I may not respect that sub-genre too much, but I didn’t pick up the book by accident: Ryk E. Spoor, under a different alias, has been a long-time contributor to the Usenet literary SF community, and I was curious to see if his incisive commentary on genre fiction would carry over to original fiction. Would he manage to escape the shadow of Buffy, or not?

“Maybe” ends up being the most charitable assessment I can give.

First, the good and favourable impressions: Spoor can write the type of accessible prose that has come to exemplify the Baen line. His hip and sarcastic tone carries well to his chosen protagonist, an information specialist with a number of similarities to those most likely to read the book. If nothing else, Digital Knight is a lot more information-aware than most of its brethren, and that give it a nice little edge, a truly contemporary flavour that seems to be missing from a lot of vampire-hunting stories seemingly stuck in a Stoker mindset. Better yet: Protagonist Jason Wood is a geek, and I can identify with that.

What’s more, Spoor’s approach to his stable of critters is a lot more science-fictional than fantastic: Among the biggest strengths of the book is the acknowledgement that actions have consequences. One of the early stories sees Wood develop a werewolf sensor: later on, the devices are selling briskly as the world realizes that there are such creatures out there. As far as monster-slaying stories go, this is pretty much the way things should be.

But.

But this is a first novel, and an episodic one at that: More fix-up than sustained narrative, Digital Knight is consciously structured around what we could call episodes, each one developing and extending the mythology of the series. It could work as a miniseries, but as book form it leaves readers with an assortment of unfinished or hastily-tied plot threads. On the writing front, the book never totally shakes a certain lack of grace in the prose, which isn’t as important as you may suppose, but does nothing to enhance the experience. Beginner’s stuff, probably less intrusive in the next novel.

Then there’s the Buffy factor, or (broadly speaking), the idea that despite the neat touches and the contemporary gadgets, we’ve seen all of this before —ad nauseam. Jason Wood can be the best and hippest monster-slayer on the block, he’s still working in a clearly identifiable mythology mash-up where everything is readily recognizable despite the twisted allegiances and careful justifications. If you’ve had enough of “that stuff”, Digital Knight remains “that stuff”, however well it’s handled.

I suppose readers with a higher tolerance for this sub-genre will enjoy Digital Knight a lot more than I did, much like I tend to be far more generous to hard-SF books than to other types of stories. Otherwise, well, I’m happy to see Spoor working professionally and earning money for the wit he demonstrated on Usenet… and I’ll certainly consider any hard-SF book he cares to pen. But as far as monster-slaying is concerned, I’ll stay on the side-lines a while longer.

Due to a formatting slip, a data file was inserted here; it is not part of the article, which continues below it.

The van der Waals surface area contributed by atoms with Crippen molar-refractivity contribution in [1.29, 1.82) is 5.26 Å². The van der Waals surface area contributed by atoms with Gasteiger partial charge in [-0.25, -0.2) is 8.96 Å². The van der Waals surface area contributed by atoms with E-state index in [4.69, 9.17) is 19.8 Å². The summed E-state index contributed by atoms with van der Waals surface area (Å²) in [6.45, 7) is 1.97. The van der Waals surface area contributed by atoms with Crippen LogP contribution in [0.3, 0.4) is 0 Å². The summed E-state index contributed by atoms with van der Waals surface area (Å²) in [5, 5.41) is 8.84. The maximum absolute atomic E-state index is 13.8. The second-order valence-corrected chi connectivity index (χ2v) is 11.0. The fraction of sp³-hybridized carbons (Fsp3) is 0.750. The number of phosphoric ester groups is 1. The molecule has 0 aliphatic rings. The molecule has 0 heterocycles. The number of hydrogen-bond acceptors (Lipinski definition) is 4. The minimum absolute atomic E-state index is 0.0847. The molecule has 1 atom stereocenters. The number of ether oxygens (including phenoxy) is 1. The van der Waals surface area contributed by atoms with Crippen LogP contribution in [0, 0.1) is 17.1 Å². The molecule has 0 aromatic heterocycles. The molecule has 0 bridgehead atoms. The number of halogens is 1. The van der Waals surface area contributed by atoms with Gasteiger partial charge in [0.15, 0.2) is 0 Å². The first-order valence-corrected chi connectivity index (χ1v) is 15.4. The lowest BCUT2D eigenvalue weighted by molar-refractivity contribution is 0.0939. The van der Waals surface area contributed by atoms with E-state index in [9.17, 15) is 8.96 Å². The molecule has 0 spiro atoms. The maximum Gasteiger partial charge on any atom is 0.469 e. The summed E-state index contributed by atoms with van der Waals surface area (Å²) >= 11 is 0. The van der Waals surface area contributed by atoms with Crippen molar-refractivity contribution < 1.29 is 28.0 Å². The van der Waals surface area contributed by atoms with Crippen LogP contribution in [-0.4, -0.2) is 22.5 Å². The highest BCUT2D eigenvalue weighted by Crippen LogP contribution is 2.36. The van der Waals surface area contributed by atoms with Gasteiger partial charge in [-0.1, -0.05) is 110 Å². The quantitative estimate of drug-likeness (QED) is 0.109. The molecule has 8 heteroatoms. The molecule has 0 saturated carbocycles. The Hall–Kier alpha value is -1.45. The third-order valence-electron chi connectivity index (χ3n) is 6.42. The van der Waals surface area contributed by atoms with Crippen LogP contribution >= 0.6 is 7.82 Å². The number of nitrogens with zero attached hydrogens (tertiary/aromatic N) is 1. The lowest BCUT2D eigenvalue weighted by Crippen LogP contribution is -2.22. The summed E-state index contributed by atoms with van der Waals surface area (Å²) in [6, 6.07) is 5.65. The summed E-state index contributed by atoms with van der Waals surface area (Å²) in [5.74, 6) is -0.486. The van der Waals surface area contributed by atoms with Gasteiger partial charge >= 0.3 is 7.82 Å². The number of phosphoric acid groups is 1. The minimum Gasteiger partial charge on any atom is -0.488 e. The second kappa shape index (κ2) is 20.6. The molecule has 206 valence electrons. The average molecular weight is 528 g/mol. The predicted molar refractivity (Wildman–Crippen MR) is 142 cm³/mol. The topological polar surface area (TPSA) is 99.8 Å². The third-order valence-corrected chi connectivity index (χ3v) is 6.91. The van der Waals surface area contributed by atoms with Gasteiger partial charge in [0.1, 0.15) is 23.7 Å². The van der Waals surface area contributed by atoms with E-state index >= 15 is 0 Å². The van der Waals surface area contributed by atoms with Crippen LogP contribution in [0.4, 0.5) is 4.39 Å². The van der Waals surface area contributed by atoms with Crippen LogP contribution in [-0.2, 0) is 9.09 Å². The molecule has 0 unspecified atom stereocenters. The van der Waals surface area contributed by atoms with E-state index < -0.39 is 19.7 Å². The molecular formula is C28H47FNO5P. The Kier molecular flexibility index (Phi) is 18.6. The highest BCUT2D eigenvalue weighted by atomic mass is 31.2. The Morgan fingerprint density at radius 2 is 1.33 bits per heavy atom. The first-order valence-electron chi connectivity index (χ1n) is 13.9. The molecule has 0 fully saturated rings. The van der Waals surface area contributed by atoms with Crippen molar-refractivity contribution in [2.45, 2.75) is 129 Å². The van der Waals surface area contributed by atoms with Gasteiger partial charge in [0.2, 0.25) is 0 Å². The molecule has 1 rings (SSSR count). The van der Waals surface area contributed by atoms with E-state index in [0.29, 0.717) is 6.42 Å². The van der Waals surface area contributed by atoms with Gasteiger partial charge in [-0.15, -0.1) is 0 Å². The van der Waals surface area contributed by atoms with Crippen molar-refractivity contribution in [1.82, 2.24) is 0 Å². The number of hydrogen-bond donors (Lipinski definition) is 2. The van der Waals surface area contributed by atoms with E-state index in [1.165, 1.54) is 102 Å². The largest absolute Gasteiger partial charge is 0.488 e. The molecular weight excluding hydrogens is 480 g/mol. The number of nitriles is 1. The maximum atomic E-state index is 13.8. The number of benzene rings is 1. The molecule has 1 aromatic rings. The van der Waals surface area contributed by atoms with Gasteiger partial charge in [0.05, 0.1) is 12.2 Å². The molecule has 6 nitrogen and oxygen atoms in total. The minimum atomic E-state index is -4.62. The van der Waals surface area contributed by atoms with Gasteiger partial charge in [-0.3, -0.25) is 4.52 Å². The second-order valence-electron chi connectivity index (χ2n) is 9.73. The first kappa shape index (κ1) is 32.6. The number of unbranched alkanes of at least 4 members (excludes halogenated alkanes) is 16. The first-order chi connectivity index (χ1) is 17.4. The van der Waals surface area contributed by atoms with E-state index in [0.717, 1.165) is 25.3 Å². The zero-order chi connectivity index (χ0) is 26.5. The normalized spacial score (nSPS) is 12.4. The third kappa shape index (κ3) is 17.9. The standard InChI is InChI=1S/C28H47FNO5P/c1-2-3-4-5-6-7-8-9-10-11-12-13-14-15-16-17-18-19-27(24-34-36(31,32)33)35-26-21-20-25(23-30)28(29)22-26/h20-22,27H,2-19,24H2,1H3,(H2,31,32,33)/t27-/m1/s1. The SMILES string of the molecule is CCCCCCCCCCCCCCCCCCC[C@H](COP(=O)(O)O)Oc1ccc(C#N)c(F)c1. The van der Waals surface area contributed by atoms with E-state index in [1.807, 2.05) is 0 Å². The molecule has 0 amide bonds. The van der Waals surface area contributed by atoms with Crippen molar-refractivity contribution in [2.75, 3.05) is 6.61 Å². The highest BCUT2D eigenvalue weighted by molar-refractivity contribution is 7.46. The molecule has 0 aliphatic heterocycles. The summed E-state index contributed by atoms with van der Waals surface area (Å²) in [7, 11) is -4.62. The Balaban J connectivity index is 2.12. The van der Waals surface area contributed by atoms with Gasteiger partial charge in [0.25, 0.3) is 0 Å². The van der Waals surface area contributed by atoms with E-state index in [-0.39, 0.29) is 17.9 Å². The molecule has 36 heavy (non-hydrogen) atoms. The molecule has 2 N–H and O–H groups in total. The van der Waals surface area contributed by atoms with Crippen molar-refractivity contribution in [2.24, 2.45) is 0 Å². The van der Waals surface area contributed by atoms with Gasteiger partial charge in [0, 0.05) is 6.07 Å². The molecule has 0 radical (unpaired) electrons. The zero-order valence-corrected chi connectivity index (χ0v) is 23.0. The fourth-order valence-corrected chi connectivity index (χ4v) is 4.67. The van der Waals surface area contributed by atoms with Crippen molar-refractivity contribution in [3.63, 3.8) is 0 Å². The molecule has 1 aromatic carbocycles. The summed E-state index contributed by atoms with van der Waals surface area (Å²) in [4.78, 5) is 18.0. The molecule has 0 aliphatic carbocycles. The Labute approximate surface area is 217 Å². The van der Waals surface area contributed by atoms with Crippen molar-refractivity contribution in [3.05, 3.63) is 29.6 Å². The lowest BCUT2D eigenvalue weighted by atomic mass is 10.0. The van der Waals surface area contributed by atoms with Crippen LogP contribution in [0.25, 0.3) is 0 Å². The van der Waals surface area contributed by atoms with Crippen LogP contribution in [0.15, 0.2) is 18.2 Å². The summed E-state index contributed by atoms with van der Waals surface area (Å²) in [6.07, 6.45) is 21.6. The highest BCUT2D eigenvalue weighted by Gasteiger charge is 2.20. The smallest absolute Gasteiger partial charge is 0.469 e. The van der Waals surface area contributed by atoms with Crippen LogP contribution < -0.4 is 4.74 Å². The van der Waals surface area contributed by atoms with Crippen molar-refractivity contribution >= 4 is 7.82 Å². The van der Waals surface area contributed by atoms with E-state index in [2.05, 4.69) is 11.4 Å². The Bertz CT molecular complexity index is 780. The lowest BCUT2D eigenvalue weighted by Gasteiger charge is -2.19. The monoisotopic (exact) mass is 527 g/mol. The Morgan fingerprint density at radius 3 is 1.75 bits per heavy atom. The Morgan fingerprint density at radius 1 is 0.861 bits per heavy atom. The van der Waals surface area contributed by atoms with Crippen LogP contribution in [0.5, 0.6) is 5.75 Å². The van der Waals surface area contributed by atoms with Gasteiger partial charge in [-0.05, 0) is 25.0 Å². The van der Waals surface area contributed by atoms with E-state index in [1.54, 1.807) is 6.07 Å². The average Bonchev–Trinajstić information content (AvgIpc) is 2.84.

[December 2006 update: Ryk E. Spoor wrote to clarify a few details, some of which I knew but didn’t acknowledge properly in the review. With his permission, here are excerpts of his message…

[Digital Knight] *was* written as separate stories originally (the first three were “Gone in a Flash”, “Photo Finish” and “Viewed in a Harsh Light”; the other three sections were added in two months after Jim Baen expressed interest in it but said that it was too short). I felt (and Eric and Jim agreed) that given the type of story it worked reasonably well in an episodic format and thus I didn’t do a huge amount of work to somehow try to integrate it into some overarching plotline.

“Gone in a Flash” was written in … 1989 – 1990, I think, while “Lawyers, Ghouls, and Mummies”, “Live and Let Spy”, and “Mirror Image” were all written in one short stretch of 2002. (From my PoV, of course, it’s the X-Files and Buffy who are the latecomers; the two genre influences I would credit with Jason Wood’s birth would be the Nero Wolfe novels (for Jason’s tone) and Kolchak the Night Stalker (for the basic concept).

[Digital Knight] is also, as I’ve also put it to other people, a sort of “compressed intro” to my multiverse. Jason Wood intersects (sometimes unknowingly) with just about every important aspect of my multiverse in his career, and his stories get correspondingly more complex as time goes on. Even apparently quite minor events have more significance than may appear at first glance.

Mr. Spoor’s graciousness in dealing with my review was enough to make we go out and finally buy his follow-up novel Boundary, which I’d been meaning to get for a while.]

[January 2009: After spending years on my reading stack, my double-authographed copy of Eric Flint and Ryk E. Spoor’s Boundary proves to be classic, enjoyable, light-hearted adventure Science Fiction. It may be predictable and too long by about a hundred pages, but it’s SF that will make long-time readers smile. Good sympathetic characters, intriguing glimpses at the lives of scientists (in this case, an archaeologist whose discovery almost proves too revolutionary to be taken seriously) and straight-ahead narration make this a pretty good choice for a wide readership.]

Night Fall, Nelson DeMille

Warner, 2004, 692 pages, C$10.99 mmpb, ISBN 0-446-61662-1

Looking over my notes about Nelson DeMille’s fiction, I keep seeing a common theme: DeMille is not just a reliable thriller writer, but he often manages to find success where other lesser writers would flounder. His books are regularly longer than they ought to be, deal with themes that shouldn’t be interesting, use the same repertory of characters from one work to another –and yet DeMille is one of the surest values in the thriller market, churning out hit after hit.

With Night Fall, he comes perilously close to failing –although I haven’t yet made up my mind about it, and I don’t expect to for a long while yet.